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8 Nov, 2016 15:57

Pictures of alleged Turkish special ops in Syria circulate on social media

Images of what are said to be Turkish special forces operating inside Syria are circulating on social media.

One picture shows a person in camouflage holding two sniper rifles. The person, who has a blackened face, is allegedly a Turkish Special Forces soldier stationed near the embattled city of Aleppo.

Another picture posted on social media shows a camouflaged man with an assault rifle, allegedly near the Syrian town of Jarablus, close to the border with Turkey. 

More pictures, including ones posted on Twitter, can also be  on several military forums. Turkey launched a ground incursion into Syria in August using infantry, tanks and artillery backed up by the Turkish Air Force.

The stated goal was to drive back Islamic State (IS, formerly ISIS/ISIL) jihadists from the territories close to the Turkey-Syria border, including near the town of Jarablus. 

However, Ankara has also been targeting Kurdish fighters from the YPG (People’s Protection Units). Turkey claimed the units assisted forces from the PKK (Kurdistan Workers' Party) inside Turkey.

Ankara considers the PKK to be a terrorist organization. Turkey-backed Syrian opposition from the Free Syrian Army (FSA) have been also taking part in the fight alongside Turkish forces.

In mid-October the FSA, aided by Turkish troops, recaptured the town of Dabiq from jihadists. Reports also surfaced of the FSA clashing with the Kurdish YPG in October near the town of Tal Rifaat.

The Syrian government has branded the Turkish operation a “blatant violation of sovereignty,” adding that “replacing” Islamic State with “other terrorist organizations backed directly by Turkey” cannot be regarded as a fight against terrorism.

And Ankara is apparently planning more operations on Syrian soil. FSA rebels, backed by Turkey, are currently advancing on a key IS-stronghold, a city called Al-Bab some 40km northeast of Aleppo.

However the town, which is also located just 30 kilometers away from the Turkish border, is being contested by the Kurdish-led Syrian Democratic Forces (SDF). Gains by the SDF in the region around Al-Bab in late October prompted clashes with the Turkish backed FSA, Reuters

Once Al-Bab is captured, Ankara vows to continue its operation and seize the town of Manbij, a further 50km northeast of Al Bab. The plan was announced by Turkish President Recep Tayyip Erdogan on October 26 in Ankara. Manbij is currently held by the Kurdish forces who liberated it from Islamic State jihadists in August.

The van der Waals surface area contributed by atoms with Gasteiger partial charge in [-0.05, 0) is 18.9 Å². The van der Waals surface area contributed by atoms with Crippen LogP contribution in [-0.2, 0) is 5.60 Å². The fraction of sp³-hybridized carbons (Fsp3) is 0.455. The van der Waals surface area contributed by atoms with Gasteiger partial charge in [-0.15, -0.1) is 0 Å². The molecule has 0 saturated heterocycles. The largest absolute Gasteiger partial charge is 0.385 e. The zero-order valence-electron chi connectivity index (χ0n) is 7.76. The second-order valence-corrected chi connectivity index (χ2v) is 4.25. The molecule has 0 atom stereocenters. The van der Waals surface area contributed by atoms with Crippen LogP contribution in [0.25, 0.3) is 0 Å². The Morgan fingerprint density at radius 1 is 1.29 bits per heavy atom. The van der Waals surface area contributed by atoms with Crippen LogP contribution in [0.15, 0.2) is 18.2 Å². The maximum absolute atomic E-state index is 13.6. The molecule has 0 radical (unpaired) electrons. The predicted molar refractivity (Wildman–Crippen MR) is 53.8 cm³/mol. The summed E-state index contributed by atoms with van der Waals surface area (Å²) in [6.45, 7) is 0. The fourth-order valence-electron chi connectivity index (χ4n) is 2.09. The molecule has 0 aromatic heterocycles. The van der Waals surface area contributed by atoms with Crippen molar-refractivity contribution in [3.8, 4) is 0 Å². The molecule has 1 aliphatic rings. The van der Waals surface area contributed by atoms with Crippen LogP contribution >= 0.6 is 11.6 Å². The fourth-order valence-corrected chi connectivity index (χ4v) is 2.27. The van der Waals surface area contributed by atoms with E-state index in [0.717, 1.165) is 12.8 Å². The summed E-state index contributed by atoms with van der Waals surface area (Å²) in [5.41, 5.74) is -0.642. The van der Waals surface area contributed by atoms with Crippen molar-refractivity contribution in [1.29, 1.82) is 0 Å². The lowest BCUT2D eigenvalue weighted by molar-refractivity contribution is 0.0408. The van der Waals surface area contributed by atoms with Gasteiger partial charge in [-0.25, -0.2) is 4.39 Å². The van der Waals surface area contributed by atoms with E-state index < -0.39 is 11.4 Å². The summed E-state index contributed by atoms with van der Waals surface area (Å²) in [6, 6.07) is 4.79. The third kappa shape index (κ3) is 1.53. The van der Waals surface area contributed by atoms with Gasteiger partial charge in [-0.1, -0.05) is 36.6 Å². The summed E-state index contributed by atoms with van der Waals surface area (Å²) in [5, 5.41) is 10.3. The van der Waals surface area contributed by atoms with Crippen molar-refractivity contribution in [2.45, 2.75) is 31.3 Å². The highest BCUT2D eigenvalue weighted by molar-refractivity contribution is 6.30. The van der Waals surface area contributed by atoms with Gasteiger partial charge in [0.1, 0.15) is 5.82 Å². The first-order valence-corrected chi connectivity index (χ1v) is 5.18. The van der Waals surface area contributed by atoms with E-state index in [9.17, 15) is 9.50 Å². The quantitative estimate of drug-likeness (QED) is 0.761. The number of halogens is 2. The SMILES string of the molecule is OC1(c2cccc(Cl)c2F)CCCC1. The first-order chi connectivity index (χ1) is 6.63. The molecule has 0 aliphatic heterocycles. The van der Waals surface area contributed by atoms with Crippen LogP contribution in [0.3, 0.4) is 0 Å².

"They [Kurds] will either leave the region immediately, move to the east of the Euphrates [river] or we will do what is necessary," Erdogan cautioned the Kurdish forces in Manbij and the surrounding area, as  by Daily Sabah. 

According to the Turkish leader his country is also mulling action in Syria’s northern territories close to the Turkish town of Kilis, just over 10km from the Syria border, citing a “terrorist” threat. In April this year Turkey reinforced its troops in Kilis following several rocket attacks coming from Syrian territory, controlled by IS.

Meanwhile Ankara might also have its say in what happens next to the Syrian city of Raqqa.On October 6, Kurdish-led forces backed by the US-led coalition started a major offensive to retake the self-proclaimed capital of IS.

“The coalition and Turkey will work together on the long-term plan for seizing, holding and governing Raqqa,” US General Joseph Dunford, chairman of the Joint Chiefs of Staff said, following a meeting with his Turkish counterpart General Hulusi Akar in Ankara.

The serviceman also noted that the city should be controlled by “predominantly Arab and Sunni Arab force” with the Free Syrian Army being one such unit.

‘Turkey wants to prevent Kurdish autonomy’

Retired US Army General Paul Vallely told RT that although it is hard to evaluate whether the pictured persons are Turkish special operators, there might be a motive for using such troops in Syria.

"The Turks have always had interest in northern Iraq and northern Syria because of the Kurdish situation and their problems with the Kurds trying to establish a separate government there," Vallely said.

According to the ex-serviceman the conflict between the Kurds and Ankara, wherever it emerges, will not die down, resulting in continuous fighting.

"The Turks are never going to be happy... with the implication and the involvement of the Kurds anywhere, so it's always[going to] be a fight in the future."

The potential presence of Turkish special operators near Aleppo would suit the interests of Turkey, among which are "to forbid the Syrian army of taking the eastern Aleppo," Jamal Wakim, Professor for International relations at Lebanese University told RT.

"So I believe it could be a possibility for the Turkish troops to be supporting insurgents in Eastern Aleppo against the Syrian government and Russian troops," Wakim said.

The expert went on to say that Turkey is effectively eyeing a buffer zone inside Syria and Iraq "in order to forbid any attempt by the Kurds to establish an autonomous or even an independent state.

"If Turkey succeeds in establishing a buffer zone in northern Syria and in northern Iraq, in case two countries get divided it will have the right and the possibility to annex this territories into Turkey. And this is what goes in the mind of the Turkish leadership," he said.